Equivalent circuits is often the hardest concept and most numerically intensive in the course. Learning them well could make a difference on your midterm exam. Look in several books until you find the explanation you understand best.
Since Ohm’s law and Kirchoff’s equations are linear, we can replace any DC circuit by a simplified circuit. Just like a combination of resistors and Ohm’s law could give an equivalent resistor, a combination of circuit elements and Kirchoff’s laws can give an equivalent circuit. Two possibilities are shown in figure
Thevenin’s and Norton’s Theorems
A Thevenin equivalent circuit contains an equivalent voltage source in series with an equivalent resistor . A Norton equivalent circuit contains an equivalent current source in parallel with an equivalent resistor .
Figure 1.8: Thevenin and Norton equivalent circuits.Determination of Thevenin and Norton Circuit Elements
One approach to determine the equivalent circuits is:
 Thevenin – calculate the opencircuit voltage .
 Norton – calculate the shortcircuit current between A and B; .
 .
An alternative to step 2 is to short all voltage sources, open all current sources, and calculate the equivalent resistance remaining between A and B. We will use the latter approach whenever manageable. To see if you understand equivalent circuits so far, convince yourself that .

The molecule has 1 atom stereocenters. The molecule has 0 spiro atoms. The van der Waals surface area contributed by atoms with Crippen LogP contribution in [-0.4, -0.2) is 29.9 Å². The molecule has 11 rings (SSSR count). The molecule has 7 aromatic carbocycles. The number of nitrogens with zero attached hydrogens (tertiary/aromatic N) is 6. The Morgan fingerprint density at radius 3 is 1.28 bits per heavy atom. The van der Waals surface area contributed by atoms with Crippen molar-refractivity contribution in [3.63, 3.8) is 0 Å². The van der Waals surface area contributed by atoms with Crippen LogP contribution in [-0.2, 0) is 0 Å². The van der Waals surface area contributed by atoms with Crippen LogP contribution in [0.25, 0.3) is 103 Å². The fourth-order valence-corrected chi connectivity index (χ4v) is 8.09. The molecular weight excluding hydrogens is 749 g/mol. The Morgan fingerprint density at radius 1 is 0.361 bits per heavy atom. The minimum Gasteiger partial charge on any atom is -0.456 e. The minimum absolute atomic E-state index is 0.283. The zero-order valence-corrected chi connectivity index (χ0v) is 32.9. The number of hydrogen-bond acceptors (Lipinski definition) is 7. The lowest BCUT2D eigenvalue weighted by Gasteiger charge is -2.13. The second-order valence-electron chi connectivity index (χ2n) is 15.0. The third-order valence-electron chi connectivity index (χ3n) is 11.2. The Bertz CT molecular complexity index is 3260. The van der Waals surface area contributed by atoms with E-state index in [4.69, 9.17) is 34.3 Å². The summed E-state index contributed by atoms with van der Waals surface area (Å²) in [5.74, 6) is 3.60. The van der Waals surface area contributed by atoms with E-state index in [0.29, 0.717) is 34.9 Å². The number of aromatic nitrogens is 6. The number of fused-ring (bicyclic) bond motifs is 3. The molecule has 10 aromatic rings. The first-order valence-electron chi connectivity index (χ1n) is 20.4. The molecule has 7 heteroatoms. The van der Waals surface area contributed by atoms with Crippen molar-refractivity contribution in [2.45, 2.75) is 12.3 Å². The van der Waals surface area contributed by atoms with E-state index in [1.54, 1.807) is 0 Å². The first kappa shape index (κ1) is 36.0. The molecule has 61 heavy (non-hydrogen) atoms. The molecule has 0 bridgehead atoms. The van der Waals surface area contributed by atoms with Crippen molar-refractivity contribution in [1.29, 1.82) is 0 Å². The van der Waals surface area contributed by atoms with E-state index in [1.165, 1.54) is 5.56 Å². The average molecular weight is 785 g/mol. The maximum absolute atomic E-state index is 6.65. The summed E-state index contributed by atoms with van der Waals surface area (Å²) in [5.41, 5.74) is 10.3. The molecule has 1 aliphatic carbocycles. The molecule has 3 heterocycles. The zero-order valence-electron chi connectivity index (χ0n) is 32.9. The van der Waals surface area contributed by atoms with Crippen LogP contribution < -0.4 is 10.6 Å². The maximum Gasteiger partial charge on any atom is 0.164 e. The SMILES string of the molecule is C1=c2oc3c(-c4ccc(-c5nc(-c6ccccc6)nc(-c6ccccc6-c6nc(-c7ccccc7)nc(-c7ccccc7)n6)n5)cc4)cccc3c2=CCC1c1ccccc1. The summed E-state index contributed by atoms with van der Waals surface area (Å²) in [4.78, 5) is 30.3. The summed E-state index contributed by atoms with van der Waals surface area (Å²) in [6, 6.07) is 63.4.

Solution: From Thevenin’s theorem
According to Notron’s theorem
Therefore
Lets now return to our Wheatstone bridge example shown in figure 1.6. We will calculate the current through by replacing the rest of the circuit by its Thevenin equivalent.
 is removed and the open terminals are labeled . The polarity assigned is arbitrary as will be verified in the calculations.
 The evaluation of is performed using Kirchoff’s laws:
The result is V. The minus sign means only that the arbitrary choice of polarity was incorrect.
Figure 1.9: Thevenin’s theorem applied to the Wheatstone bridge circuit.  The voltage source is shorted out and is calculated (figure 1.9):
Note that when the source is shorted out, the resistors that were in series ( and ; and ) become parallel combinations.
 The network is assembled in series as shown in figure 1.9 and the current through is calculated.
Note that the numerical value of the current is the same as that in the preceding calculations, but the sign is opposite. This is simply due to the incorrect choice of polarity of for this calculation. In fact, the current flow is in the same direction in both examples, as would be expected.
Example: Find the Thevenin equivalent components and for the circuit in figure 1.10.
Figure 1.10: Example circuit for analysis using a Thevenin equivalent circuit.Shorting the V‘s to find gives two resistors in parallel, which are in series with a third resistor:
The open circuit voltage gives . For the open circuit no current flows from the node joining the two resistors to A. A is thus at V relative to this node. Around the interior loop (cf. voltage divider).
Therefore